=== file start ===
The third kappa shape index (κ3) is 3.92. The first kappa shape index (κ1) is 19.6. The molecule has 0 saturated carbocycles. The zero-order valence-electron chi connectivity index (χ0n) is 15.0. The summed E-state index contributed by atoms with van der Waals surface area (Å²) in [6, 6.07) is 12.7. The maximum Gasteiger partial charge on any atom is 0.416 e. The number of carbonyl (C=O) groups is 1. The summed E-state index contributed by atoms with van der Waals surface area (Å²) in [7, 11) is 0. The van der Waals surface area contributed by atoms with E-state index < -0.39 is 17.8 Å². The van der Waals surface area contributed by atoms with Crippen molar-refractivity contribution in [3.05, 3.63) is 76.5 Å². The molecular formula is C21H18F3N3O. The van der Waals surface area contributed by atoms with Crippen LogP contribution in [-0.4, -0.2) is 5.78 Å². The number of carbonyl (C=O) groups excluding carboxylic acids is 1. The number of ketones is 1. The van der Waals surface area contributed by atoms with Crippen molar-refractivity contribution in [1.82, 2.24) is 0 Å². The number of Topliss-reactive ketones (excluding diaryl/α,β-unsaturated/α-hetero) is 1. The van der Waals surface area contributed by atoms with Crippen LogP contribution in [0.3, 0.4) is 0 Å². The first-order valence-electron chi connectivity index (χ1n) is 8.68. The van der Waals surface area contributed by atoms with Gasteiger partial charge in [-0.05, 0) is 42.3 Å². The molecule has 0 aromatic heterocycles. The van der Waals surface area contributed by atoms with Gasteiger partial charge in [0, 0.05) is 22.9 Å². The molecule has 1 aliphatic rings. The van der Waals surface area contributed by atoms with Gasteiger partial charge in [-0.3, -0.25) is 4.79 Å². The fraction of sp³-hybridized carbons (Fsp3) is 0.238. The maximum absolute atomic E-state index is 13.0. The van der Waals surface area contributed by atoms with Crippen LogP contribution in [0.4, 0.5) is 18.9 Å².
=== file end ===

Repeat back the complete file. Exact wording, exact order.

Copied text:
The third kappa shape index (κ3) is 3.92. The first kappa shape index (κ1) is 19.6. The molecule has 0 saturated carbocycles. The zero-order valence-electron chi connectivity index (χ0n) is 15.0. The summed E-state index contributed by atoms with van der Waals surface area (Å²) in [6, 6.07) is 12.7. The maximum Gasteiger partial charge on any atom is 0.416 e. The number of carbonyl (C=O) groups is 1. The summed E-state index contributed by atoms with van der Waals surface area (Å²) in [7, 11) is 0. The van der Waals surface area contributed by atoms with E-state index < -0.39 is 17.8 Å². The van der Waals surface area contributed by atoms with Crippen molar-refractivity contribution in [3.05, 3.63) is 76.5 Å². The molecular formula is C21H18F3N3O. The van der Waals surface area contributed by atoms with Crippen LogP contribution in [-0.4, -0.2) is 5.78 Å². The number of carbonyl (C=O) groups excluding carboxylic acids is 1. The number of ketones is 1. The van der Waals surface area contributed by atoms with Crippen molar-refractivity contribution in [1.82, 2.24) is 0 Å². The number of Topliss-reactive ketones (excluding diaryl/α,β-unsaturated/α-hetero) is 1. The van der Waals surface area contributed by atoms with Crippen LogP contribution in [0.3, 0.4) is 0 Å². The first-order valence-electron chi connectivity index (χ1n) is 8.68. The van der Waals surface area contributed by atoms with Gasteiger partial charge in [-0.05, 0) is 42.3 Å². The molecule has 0 aromatic heterocycles. The van der Waals surface area contributed by atoms with Gasteiger partial charge in [0, 0.05) is 22.9 Å². The molecule has 1 aliphatic rings. The van der Waals surface area contributed by atoms with Gasteiger partial charge in [-0.3, -0.25) is 4.79 Å². The fraction of sp³-hybridized carbons (Fsp3) is 0.238. The maximum absolute atomic E-state index is 13.0. The van der Waals surface area contributed by atoms with Crippen LogP contribution in [0.4, 0.5) is 18.9 Å².